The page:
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Clearwater native rides recent success to Stampede’s ‘big stage’

By Joshua Kinder

When Logan Mize says he’s excited to play Country Stampede, he means it, perhaps more than anyone else slated to perform during Kansas’ biggest country music festival at Tuttle Creek State Park.

The Clearwater native has never been on the Manhattan’s big stage before — he’ll make his debut Saturday, June 28 at 2:30 p.m. — but knows all about the biggest party to hit town every summer.

Mize, who now calls Nashville home, grew up going to Stampede, attending throughout his teenage years and beyond, even playing the festival’s small stage not all that long ago. “I got a drinking ticket there when I was 17,” Mize said during a recent phone interview. “Oh, I’ve experienced Country Stampede — always camped out, more like just slept in the back of my truck.

“It’s really cool because it’s the home stage, and these are the people I’ve connected with before I had any kind of success. The goal after this is to headline the main stage — but I’m happy to just be there.”

It may not be too long before Mize finds himself headlining — this year’s honors go to Easton Corbin, Luke Bryan, Eric Church and Chris Young for the four-day concert that opens June 26.

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Mize will come to Manhattan with a hit in his back pocket: “Used Up,” the first single off his new album set for release later this summer. It was named a Highway Find on Sirius XM earlier this spring, along with his latest single, “Can’t Get Away From a Good Time,” which was released in late May. Opening shows for Lady Antebellum, The Band Perry, Dierks Bentley and Blake Shelton, the 29-year-old hopes the success of his first few singles is a prelude of what’s to come with the rest of his upcoming album.

“It’s been amazing because the new music really hasn’t come out yet,” he said. “Good things have really been happening, despite not having the new record out, so I’m really excited to see what’s going to happen with the whole group of new songs.”

“‘Used Up’ plays more like a ‘90s pop song than a country song, so the fact that it did well with a country audience is really cool. I’ve enjoyed the success of it, but I think the rest of the new stuff is more down the country vein, so it might connect even better. But we’re thrilled ‘Used Up’ has done as well as it did.”

It should come as no surprise that “Used Up” has a bit of a pop sound to it. After all, Mize’s influences include everything from Elton John to Garth Brooks. Mize was introduced to the legendary “Rocket Man” by listening to a pair of cassette tapes that belonged to his father on the drives to school each morning.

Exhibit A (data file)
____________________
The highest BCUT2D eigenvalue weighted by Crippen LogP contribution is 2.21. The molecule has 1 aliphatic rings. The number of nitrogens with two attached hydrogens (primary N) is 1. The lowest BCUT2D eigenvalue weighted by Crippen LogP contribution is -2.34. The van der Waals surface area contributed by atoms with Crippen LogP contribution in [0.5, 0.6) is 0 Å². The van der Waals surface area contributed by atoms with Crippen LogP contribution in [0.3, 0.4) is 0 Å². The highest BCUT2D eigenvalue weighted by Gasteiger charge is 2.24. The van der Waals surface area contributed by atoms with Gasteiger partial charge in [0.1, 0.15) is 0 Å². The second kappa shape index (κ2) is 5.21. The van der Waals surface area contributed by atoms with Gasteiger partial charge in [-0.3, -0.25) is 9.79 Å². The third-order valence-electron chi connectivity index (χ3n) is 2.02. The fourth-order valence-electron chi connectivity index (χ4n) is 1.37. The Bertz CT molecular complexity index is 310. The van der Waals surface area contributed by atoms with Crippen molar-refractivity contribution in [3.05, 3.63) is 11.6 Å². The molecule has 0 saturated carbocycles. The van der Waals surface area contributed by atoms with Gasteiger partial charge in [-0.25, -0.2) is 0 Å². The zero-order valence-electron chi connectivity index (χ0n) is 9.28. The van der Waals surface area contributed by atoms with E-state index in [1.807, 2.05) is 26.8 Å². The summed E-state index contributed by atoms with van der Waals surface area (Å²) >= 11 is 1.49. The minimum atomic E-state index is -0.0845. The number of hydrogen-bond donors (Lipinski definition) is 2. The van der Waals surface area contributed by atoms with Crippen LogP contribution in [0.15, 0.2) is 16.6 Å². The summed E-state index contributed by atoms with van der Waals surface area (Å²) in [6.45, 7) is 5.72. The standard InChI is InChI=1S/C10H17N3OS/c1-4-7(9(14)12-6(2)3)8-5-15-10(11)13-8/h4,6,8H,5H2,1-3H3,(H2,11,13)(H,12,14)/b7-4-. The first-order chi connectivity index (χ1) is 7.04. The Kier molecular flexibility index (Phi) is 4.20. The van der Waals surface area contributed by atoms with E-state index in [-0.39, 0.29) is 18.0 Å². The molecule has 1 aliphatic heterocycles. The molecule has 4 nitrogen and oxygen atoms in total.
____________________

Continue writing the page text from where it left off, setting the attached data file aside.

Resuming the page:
That helped foster a love for all music that would only grow from there, something he tries to carry into each songwriting session and performance today.

“I dig anything that sounds good,” said Mize, who played football at Hutchinson Community College and later at Southern Illinois. “Elton John was my favorite growing up. I’ve listened to everything — Alan Jackson, Garth Brooks, and then I discovered Tom Petty and the Heartbreakers — that was my bread and butter. I was like, ‘That’s how I want to play guitar and how I want to write a song.’”

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Mize’s journey as a songwriter and performer has come full circle, back to Kansas, despite doing everything he could to “get away” on his own.

“I loved growing up (in Kansas) and had so many cool experiences that were always associated with being from there,” he said. “But when I left, I was trying to leave and Kansas just seemed to follow me everywhere… I get to Nashville and the first people I meet are from Kansas — a songwriter I meet is from Kansas — so we’re writing songs about Kansas.

“Then I get called to play the inauguration for Gov. (Sam) Brownback because his daughter and her boyfriend liked this song about Kansas. I started to realize everything I write is romanticizing growing up in rural Kansas, so I really started to embrace it the past five or six years.”

In fact, Mize met his wife, country singer/songwriter Jill Martin, in Nashville and she’s from Andale. Oddly enough, the couple might have shared a Stampede experience several years ago and not even known it.

“My wife and I found out that we running around with some of the same people one year at Stampede and came to the conclusion that we may have been hanging out in an RV with a big group at one point and not known it,” he said.

“We love Stampede.”

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Mize’s new appreciation for his home state led to him being named Kansas’ official tourism ambassador this past year, and his story is featured on the state’s website with music downloads and photos from his tour.

“There’s something about being from Kansas,” Mize said. ‘It’s just wide open, the freedom I haven’t felt anywhere else. And I think that comes across in my music, even the production style and the songwriting.

“It didn’t matter how much I tried to get away from there — which I haven’t done since I was 18 or 19. I totally embrace it now and it follows me wherever I go. I wouldn’t have it any other way now.”









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